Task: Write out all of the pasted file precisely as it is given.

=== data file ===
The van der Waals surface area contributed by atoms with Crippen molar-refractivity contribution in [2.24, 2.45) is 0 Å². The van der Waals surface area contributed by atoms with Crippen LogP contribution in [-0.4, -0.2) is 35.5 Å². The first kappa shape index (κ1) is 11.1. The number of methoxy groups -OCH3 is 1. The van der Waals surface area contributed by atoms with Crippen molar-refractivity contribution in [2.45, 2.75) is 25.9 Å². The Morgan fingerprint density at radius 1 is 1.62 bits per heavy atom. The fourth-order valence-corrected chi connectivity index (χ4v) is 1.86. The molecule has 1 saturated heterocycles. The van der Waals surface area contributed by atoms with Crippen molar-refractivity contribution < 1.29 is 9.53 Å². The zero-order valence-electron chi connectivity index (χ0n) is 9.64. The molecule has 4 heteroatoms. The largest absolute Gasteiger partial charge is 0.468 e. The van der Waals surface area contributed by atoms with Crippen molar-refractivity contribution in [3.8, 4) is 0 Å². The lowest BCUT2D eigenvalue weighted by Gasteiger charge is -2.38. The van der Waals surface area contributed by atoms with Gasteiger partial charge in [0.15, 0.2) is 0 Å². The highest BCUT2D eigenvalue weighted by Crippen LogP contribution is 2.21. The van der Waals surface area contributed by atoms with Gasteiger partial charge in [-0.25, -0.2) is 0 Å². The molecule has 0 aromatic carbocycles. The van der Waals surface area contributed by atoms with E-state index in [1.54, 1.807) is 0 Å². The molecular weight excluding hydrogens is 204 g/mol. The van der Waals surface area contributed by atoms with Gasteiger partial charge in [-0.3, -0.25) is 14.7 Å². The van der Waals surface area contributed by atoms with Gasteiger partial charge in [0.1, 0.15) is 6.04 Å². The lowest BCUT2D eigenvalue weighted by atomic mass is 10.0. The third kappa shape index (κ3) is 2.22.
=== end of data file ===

The van der Waals surface area contributed by atoms with Crippen molar-refractivity contribution in [2.24, 2.45) is 0 Å². The van der Waals surface area contributed by atoms with Crippen LogP contribution in [-0.4, -0.2) is 35.5 Å². The first kappa shape index (κ1) is 11.1. The number of methoxy groups -OCH3 is 1. The van der Waals surface area contributed by atoms with Crippen molar-refractivity contribution in [2.45, 2.75) is 25.9 Å². The Morgan fingerprint density at radius 1 is 1.62 bits per heavy atom. The fourth-order valence-corrected chi connectivity index (χ4v) is 1.86. The molecule has 1 saturated heterocycles. The van der Waals surface area contributed by atoms with Crippen molar-refractivity contribution < 1.29 is 9.53 Å². The zero-order valence-electron chi connectivity index (χ0n) is 9.64. The molecule has 4 heteroatoms. The largest absolute Gasteiger partial charge is 0.468 e. The van der Waals surface area contributed by atoms with Crippen molar-refractivity contribution in [3.8, 4) is 0 Å². The lowest BCUT2D eigenvalue weighted by Gasteiger charge is -2.38. The van der Waals surface area contributed by atoms with Gasteiger partial charge in [0.15, 0.2) is 0 Å². The highest BCUT2D eigenvalue weighted by Crippen LogP contribution is 2.21. The van der Waals surface area contributed by atoms with Gasteiger partial charge in [-0.25, -0.2) is 0 Å². The molecule has 0 aromatic carbocycles. The van der Waals surface area contributed by atoms with E-state index in [1.54, 1.807) is 0 Å². The molecular weight excluding hydrogens is 204 g/mol. The van der Waals surface area contributed by atoms with Gasteiger partial charge in [-0.3, -0.25) is 14.7 Å². The van der Waals surface area contributed by atoms with Gasteiger partial charge in [0.1, 0.15) is 6.04 Å². The lowest BCUT2D eigenvalue weighted by atomic mass is 10.0. The third kappa shape index (κ3) is 2.22.